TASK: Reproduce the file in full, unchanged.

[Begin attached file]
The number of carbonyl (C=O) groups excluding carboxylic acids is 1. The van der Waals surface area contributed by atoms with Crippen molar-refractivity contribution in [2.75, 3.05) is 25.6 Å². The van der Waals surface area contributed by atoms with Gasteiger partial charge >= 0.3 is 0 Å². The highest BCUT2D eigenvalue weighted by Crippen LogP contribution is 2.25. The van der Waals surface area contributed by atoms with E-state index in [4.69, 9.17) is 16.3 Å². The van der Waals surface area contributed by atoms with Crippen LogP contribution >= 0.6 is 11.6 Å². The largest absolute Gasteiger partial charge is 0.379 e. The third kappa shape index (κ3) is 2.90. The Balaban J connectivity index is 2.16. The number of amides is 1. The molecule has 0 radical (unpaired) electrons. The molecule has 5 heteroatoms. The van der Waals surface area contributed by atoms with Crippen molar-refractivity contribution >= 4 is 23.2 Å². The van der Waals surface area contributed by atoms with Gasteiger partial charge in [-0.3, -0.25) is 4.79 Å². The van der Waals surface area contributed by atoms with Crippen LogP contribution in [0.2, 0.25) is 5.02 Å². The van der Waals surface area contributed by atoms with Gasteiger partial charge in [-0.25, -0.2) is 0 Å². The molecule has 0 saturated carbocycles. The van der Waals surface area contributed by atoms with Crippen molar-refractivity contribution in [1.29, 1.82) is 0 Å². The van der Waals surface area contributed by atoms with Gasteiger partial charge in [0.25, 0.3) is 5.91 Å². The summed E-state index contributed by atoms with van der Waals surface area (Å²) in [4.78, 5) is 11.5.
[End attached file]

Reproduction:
The number of carbonyl (C=O) groups excluding carboxylic acids is 1. The van der Waals surface area contributed by atoms with Crippen molar-refractivity contribution in [2.75, 3.05) is 25.6 Å². The van der Waals surface area contributed by atoms with Gasteiger partial charge >= 0.3 is 0 Å². The highest BCUT2D eigenvalue weighted by Crippen LogP contribution is 2.25. The van der Waals surface area contributed by atoms with E-state index in [4.69, 9.17) is 16.3 Å². The van der Waals surface area contributed by atoms with Crippen LogP contribution >= 0.6 is 11.6 Å². The largest absolute Gasteiger partial charge is 0.379 e. The third kappa shape index (κ3) is 2.90. The Balaban J connectivity index is 2.16. The number of amides is 1. The molecule has 0 radical (unpaired) electrons. The molecule has 5 heteroatoms. The van der Waals surface area contributed by atoms with Crippen molar-refractivity contribution >= 4 is 23.2 Å². The van der Waals surface area contributed by atoms with Gasteiger partial charge in [-0.3, -0.25) is 4.79 Å². The van der Waals surface area contributed by atoms with Crippen LogP contribution in [0.2, 0.25) is 5.02 Å². The van der Waals surface area contributed by atoms with Gasteiger partial charge in [-0.25, -0.2) is 0 Å². The molecule has 0 saturated carbocycles. The van der Waals surface area contributed by atoms with Crippen molar-refractivity contribution in [1.29, 1.82) is 0 Å². The van der Waals surface area contributed by atoms with Gasteiger partial charge in [0.25, 0.3) is 5.91 Å². The summed E-state index contributed by atoms with van der Waals surface area (Å²) in [4.78, 5) is 11.5.